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It's time to privatize workers' comp in Washington State

by John Stephenson / /

Taxes and bonding are not the only fiscal policy issue thatWashington voters will decide on Tuesday, November 2nd. WithInitiative 1082, Washingtonians will havean opportunity to end the state’s costly monopoly on workers’ compensationinsurance.

 

As we stated in our 2010 Ballot Guide: The Taxpayers Perspective, Initiative 1082 would allow privatize the workers compinsurance market in Washington by allowing private insurers to compete to sellthe insurance products that provide medical benefits and wages to employees whoare injured on the job. Some larger businesses in Washington are able toself-insure. But others must buy their workers comp insurance from the state’sDepartment of Labor and Industries because Washington is one of four statesnationwide with a monopoly on workers’ comp.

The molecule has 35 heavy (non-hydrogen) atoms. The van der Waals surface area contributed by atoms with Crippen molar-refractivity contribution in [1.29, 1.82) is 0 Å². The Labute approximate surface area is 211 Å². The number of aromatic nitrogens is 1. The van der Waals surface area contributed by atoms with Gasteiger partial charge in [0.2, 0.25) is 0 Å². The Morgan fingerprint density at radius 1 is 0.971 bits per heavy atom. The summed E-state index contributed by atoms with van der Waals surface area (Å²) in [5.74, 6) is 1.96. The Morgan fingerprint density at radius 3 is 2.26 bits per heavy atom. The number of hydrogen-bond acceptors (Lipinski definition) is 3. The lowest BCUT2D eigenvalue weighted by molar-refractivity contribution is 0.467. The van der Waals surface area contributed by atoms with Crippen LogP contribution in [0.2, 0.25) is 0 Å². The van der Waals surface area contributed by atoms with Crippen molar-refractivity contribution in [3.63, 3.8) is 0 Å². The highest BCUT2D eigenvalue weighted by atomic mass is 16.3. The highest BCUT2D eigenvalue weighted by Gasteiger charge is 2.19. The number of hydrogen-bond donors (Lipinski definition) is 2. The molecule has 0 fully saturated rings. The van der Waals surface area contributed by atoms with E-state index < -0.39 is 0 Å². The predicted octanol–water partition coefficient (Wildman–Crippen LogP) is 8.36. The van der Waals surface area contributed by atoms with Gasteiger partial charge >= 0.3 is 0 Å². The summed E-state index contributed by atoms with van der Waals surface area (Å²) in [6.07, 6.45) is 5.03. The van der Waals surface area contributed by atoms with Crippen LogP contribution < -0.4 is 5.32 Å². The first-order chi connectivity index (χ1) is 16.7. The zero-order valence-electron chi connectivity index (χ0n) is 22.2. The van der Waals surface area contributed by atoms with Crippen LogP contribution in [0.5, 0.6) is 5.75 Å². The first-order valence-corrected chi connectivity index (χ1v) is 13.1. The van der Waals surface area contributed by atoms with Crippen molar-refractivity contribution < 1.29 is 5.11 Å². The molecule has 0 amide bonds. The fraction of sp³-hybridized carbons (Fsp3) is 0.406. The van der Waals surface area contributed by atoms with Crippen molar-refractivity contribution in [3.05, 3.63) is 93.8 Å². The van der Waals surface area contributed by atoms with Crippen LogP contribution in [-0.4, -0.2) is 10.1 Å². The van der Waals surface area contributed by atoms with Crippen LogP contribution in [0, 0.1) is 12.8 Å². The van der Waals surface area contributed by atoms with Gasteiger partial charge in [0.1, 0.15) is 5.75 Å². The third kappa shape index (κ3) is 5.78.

The cost of a government monopoly for workers’ comp comparedto a private market is striking. In Washington, a worker with a time loss claimmisses an average 270 days of work. But in the neighboring state of Oregon,which relies on privately-provided workers’ comp, that same worker misses anaverage of only 70 days of work. Moreover, Washington has the nation’s highestrate of lifetime pension awards for permanently disabled workers.

 

Despite a decline in the numbers of claims, insurance taxeshave climbed 53% over the last decade. Meanwhile, Oregon hasn’t increased itspremiums for almost two decades. Washington increased premiums eight percentlast year, yet Washington’s auditor reports that the state’s accident fund willlikely become insolvent in two years and requires another larger premiumincrease to remain viable.

 

While the legislature has dithered, businesses have moved toprivatize and save the workers’ comp market in Washington by getting Initiative1082 on the ballot. Special interests, including organized labor and triallawyers, have predictably lined up against the measure, claiming that privateindustry cannot be trusted. But has the government done any better? The factsdo not suggest it. Fortunately, voters will have the final say on Tuesday.